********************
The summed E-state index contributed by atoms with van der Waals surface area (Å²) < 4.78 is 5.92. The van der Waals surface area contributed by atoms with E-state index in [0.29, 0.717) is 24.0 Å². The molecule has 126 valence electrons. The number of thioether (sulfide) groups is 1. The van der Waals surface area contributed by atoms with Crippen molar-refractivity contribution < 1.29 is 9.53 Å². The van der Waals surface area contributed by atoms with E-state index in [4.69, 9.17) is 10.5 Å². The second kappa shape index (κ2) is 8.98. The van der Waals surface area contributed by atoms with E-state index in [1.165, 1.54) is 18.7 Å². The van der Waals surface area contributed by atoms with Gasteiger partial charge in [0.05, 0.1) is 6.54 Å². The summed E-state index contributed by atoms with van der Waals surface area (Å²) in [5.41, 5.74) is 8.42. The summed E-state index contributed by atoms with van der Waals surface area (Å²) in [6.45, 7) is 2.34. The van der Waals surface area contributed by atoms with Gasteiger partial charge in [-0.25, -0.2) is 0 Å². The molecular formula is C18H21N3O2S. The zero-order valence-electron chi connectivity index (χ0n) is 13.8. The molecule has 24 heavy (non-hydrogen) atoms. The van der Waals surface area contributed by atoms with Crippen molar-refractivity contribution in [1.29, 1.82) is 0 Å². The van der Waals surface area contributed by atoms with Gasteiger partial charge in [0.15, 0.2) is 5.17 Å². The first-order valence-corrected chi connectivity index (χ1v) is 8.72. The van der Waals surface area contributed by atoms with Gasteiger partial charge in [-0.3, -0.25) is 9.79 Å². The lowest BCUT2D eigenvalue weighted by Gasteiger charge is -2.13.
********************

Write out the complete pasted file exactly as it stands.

The summed E-state index contributed by atoms with van der Waals surface area (Å²) < 4.78 is 5.92. The van der Waals surface area contributed by atoms with E-state index in [0.29, 0.717) is 24.0 Å². The molecule has 126 valence electrons. The number of thioether (sulfide) groups is 1. The van der Waals surface area contributed by atoms with Crippen molar-refractivity contribution < 1.29 is 9.53 Å². The van der Waals surface area contributed by atoms with E-state index in [4.69, 9.17) is 10.5 Å². The second kappa shape index (κ2) is 8.98. The van der Waals surface area contributed by atoms with E-state index in [1.165, 1.54) is 18.7 Å². The van der Waals surface area contributed by atoms with Gasteiger partial charge in [0.05, 0.1) is 6.54 Å². The summed E-state index contributed by atoms with van der Waals surface area (Å²) in [5.41, 5.74) is 8.42. The summed E-state index contributed by atoms with van der Waals surface area (Å²) in [6.45, 7) is 2.34. The van der Waals surface area contributed by atoms with Gasteiger partial charge in [-0.25, -0.2) is 0 Å². The molecular formula is C18H21N3O2S. The zero-order valence-electron chi connectivity index (χ0n) is 13.8. The molecule has 24 heavy (non-hydrogen) atoms. The van der Waals surface area contributed by atoms with Crippen molar-refractivity contribution in [1.29, 1.82) is 0 Å². The van der Waals surface area contributed by atoms with Gasteiger partial charge in [0.15, 0.2) is 5.17 Å². The first-order valence-corrected chi connectivity index (χ1v) is 8.72. The van der Waals surface area contributed by atoms with Gasteiger partial charge in [-0.3, -0.25) is 9.79 Å². The lowest BCUT2D eigenvalue weighted by Gasteiger charge is -2.13.